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What Is Neuropathy?
What Are The Symptoms Of Neuropathy In Feet?
What Causes Neuropathy In Feet?
Common Risk Factors
How Is Peripheral Neuropathy Diagnosed?
Treatment Options For Foot-Related Peripheral Neuropathy
Preventing Peripheral Neuropathy In Feet
Neuropathy describes damage to your nervous system - your body’s command centre, where an extensive network of nerves connect our brain with the rest of the body, and control our ability to feel and move, alongside our breathing, vision, thoughts and much more.
While the nervous system is also responsible involuntary actions such as our digestion and heart rate, as podiatrists, we work extensively with patients whose nerves have been affected in two key ways: either their sensory nerves have been damaged and their ability to feel pain and other sensations has become interrupted, or their motor nerves are involved and their ability to produce voluntary muscle movements, like lift their foot up off the ground, is affected.
As the network of nerves in the body is very extensive, the symptoms you feel can vary greatly and will depend on which nerves have been damaged and how severe the damage is. Many non-traumatic, underlying causes of nerve damage progress over time, so symptoms can change and worsen. Examples of symptoms of neuropathy in the feet include:
In Australia, the most common cause of neuropathy in the feet is diabetes, with diabetic neuropathy being a precursor to a range of foot problems and complications. Aside from diabetes, it can also be caused by:
The most common risk factor for neuropathy is having diabetes. This risk factor is also somewhat controllable, though the extent of this can vary from person to person. Depending on how well you manage your blood sugars and control your diabetes, a person can often slow the progression of their neuropathy or delay its onset.
For our patients with diabetes, diagnosing neuropathy and getting an insight into its severity is a routine and important part of their annual diabetes foot health check, and is done by running some simple tests during your appointment to detect whether the feeling in their feet has become diminished or disrupted. If it is, this indicates that you are experiencing some level of neuropathy, though it is also important to understand why.
If you do not have diabetes, your podiatrist will review your medical history to see if there is anything obvious that matches your clinical signs and symptoms - like a recent injury to the area, or a surgery. In the absence of any obvious explanations for the changes in sensation or motor control you’re experiencing, your doctor may want to run blood tests, nerve conduction tests, or other tests. Understanding what is causing your neuropathy gives you the opportunity to address the cause, and where possible, to help slow or halt its progression.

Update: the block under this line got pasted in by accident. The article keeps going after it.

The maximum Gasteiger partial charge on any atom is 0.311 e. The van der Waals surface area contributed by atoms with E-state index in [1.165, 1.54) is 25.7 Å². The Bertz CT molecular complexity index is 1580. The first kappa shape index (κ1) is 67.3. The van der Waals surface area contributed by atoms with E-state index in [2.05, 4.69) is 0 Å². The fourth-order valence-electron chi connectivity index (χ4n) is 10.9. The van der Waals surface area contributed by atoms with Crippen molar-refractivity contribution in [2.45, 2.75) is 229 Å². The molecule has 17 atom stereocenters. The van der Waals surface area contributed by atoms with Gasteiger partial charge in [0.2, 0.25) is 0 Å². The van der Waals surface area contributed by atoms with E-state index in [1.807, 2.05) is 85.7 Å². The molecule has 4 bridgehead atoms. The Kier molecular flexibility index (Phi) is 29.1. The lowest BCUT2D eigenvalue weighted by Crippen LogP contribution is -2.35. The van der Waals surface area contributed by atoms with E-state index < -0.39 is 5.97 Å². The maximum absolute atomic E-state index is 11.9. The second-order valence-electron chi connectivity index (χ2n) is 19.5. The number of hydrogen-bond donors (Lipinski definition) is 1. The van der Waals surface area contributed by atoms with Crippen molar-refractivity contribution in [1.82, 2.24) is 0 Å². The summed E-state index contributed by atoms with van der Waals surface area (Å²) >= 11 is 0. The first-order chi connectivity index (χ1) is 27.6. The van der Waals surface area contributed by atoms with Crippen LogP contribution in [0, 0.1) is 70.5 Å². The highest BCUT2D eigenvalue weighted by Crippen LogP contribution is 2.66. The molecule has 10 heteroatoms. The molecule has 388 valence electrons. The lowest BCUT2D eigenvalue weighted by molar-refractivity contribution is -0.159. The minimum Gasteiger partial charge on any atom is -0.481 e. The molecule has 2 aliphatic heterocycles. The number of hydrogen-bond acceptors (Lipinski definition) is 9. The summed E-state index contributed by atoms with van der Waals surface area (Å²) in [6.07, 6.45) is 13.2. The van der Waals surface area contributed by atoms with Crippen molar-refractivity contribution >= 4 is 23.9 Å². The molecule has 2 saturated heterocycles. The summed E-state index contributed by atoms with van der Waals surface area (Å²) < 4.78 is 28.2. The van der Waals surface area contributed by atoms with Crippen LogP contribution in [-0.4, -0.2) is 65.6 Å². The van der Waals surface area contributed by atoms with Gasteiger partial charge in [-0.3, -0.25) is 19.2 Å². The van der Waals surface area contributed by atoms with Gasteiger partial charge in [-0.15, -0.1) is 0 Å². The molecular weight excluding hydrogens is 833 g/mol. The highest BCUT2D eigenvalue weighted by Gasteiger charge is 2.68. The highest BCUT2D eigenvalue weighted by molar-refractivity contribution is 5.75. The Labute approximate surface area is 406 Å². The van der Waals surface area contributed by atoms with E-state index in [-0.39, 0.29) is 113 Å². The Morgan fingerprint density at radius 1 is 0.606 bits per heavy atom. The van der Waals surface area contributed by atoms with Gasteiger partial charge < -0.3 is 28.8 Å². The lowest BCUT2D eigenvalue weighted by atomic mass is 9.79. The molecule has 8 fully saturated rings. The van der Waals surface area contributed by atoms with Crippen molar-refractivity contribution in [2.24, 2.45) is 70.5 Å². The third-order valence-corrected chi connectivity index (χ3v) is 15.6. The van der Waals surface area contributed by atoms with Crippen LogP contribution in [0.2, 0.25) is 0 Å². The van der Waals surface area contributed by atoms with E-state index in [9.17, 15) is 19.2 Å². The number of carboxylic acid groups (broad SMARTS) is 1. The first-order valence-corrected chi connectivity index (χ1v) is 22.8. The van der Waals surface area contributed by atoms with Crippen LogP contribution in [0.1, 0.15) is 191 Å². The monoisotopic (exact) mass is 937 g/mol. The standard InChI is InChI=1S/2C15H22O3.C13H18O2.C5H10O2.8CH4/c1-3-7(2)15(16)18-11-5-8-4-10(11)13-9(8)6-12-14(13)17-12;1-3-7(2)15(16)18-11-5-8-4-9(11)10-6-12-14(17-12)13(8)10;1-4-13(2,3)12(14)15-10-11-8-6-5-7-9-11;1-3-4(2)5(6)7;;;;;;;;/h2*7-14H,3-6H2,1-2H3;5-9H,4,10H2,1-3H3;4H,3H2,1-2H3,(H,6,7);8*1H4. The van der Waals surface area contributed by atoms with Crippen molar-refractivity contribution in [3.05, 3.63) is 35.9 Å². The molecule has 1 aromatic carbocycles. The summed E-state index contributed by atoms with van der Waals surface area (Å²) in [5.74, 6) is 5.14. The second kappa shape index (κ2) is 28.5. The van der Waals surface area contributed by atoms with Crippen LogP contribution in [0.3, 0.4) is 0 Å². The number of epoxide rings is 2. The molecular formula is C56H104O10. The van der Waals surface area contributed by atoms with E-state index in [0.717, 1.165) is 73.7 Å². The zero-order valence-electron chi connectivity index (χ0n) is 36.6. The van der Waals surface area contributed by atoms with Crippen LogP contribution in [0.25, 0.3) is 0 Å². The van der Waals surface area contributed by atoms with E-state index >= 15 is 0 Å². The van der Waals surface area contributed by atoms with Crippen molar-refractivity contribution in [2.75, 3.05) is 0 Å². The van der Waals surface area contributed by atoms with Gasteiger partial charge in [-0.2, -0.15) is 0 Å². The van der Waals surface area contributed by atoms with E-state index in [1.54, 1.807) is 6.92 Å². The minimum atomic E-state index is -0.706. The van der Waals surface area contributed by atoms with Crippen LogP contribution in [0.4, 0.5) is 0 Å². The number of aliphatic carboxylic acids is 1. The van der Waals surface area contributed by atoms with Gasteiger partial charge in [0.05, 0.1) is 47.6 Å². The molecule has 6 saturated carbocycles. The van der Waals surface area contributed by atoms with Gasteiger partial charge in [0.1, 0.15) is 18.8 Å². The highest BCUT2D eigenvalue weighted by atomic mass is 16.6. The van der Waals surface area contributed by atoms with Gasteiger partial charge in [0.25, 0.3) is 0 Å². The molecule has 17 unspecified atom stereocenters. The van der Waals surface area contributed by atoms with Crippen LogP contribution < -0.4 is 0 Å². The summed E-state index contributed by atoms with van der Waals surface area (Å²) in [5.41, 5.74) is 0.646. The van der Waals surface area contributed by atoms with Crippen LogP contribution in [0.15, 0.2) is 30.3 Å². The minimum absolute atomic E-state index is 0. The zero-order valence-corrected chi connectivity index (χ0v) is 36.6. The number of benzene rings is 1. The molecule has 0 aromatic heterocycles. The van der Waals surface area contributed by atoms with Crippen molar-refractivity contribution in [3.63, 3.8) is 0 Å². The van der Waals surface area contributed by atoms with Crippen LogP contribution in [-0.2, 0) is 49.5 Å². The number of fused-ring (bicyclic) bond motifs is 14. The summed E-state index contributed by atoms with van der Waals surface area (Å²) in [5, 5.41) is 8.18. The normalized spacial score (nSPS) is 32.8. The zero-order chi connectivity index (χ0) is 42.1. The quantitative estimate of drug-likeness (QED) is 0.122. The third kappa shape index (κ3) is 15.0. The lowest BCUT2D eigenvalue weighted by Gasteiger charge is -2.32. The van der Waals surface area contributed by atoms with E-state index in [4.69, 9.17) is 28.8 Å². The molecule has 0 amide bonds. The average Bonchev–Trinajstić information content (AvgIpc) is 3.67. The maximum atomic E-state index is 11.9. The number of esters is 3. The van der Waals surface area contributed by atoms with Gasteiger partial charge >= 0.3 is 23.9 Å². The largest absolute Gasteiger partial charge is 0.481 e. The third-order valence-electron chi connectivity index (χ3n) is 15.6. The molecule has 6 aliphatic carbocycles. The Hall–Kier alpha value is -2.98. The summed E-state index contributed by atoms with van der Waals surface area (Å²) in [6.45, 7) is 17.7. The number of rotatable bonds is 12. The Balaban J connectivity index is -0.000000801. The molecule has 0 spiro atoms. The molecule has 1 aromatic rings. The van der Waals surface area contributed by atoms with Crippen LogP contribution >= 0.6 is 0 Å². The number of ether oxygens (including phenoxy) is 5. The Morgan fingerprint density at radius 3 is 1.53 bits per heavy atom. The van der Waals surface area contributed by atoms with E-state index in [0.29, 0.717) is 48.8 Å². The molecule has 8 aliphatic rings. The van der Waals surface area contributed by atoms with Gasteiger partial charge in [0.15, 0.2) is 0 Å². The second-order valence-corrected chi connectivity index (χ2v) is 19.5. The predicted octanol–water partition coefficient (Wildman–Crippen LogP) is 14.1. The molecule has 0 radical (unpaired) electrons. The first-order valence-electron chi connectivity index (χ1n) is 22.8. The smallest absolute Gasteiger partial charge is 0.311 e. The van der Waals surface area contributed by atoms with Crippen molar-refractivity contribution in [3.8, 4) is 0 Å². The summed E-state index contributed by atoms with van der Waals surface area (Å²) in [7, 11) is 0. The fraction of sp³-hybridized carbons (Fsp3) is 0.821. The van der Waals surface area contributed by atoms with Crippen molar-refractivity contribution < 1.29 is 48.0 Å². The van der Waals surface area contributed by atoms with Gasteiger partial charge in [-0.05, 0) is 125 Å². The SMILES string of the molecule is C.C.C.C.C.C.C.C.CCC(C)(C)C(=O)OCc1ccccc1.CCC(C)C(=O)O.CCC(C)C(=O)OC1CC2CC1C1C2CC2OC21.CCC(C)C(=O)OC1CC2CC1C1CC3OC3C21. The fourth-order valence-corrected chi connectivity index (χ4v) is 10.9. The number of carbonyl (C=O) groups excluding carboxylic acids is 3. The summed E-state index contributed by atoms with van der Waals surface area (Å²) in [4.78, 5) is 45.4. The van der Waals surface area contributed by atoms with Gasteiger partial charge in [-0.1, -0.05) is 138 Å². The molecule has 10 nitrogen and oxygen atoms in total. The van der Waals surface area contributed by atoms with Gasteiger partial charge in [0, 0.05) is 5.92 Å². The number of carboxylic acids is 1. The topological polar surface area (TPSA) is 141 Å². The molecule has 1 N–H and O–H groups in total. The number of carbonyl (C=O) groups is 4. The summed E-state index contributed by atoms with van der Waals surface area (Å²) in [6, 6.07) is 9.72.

The best way to manage peripheral neuropathy depends on what is causing it. If the cause is a vitamin deficiency or diabetes, the goal is to effectively manage this underlying problem, while also managing any symptoms and risk factors that the neuropathy creates - such as putting you at risk for unnoticed wounds if you cannot appropriately detect feeling in your feet, or putting you at risk for regular tripping and falling if muscle weakness in your foot results in a foot drop.
If the cause of your neuropathy is unknown, or it is permanent such as from after surgery, the goal is also to help manage your symptoms and reduce your risk of complications. Part of this may involve pain medications from your GP, if you are experiencing sharp or severe pain.
Your podiatrist can be a valuable asset when it comes to managing the symptoms of neuropathy on your feet. We’re proud to offer the ASA laser, a low-level laser that is safe, painless and proven to be effective in significantly reducing neuropathic pain while also improving the microcirculation of the skin.,
By working with a podiatrist, you can expect to:
We may also recommend using capsaicin creams or ointments, which are shown to reduce pain from a range of neuropathies by working as an analgesic and desensitising the local pain nerves.
If you have peripheral neuropathy, the best thing you can do is to help reduce your risk of injury to your feet when you’re at home and out and about. This includes:
While it’s not always possible to prevent neuropathy due to the variety of causes, many of which are outside of our control, you can
take steps to help support your foot health, slow the progression of symptoms, and help prevent complications together with your podiatrist.
This focuses on helping manage the underlying causes of your neuropathy, which your podiatrist will discuss with you.
You can book in with one of our podiatrists in Brisbane City or Newmarket here.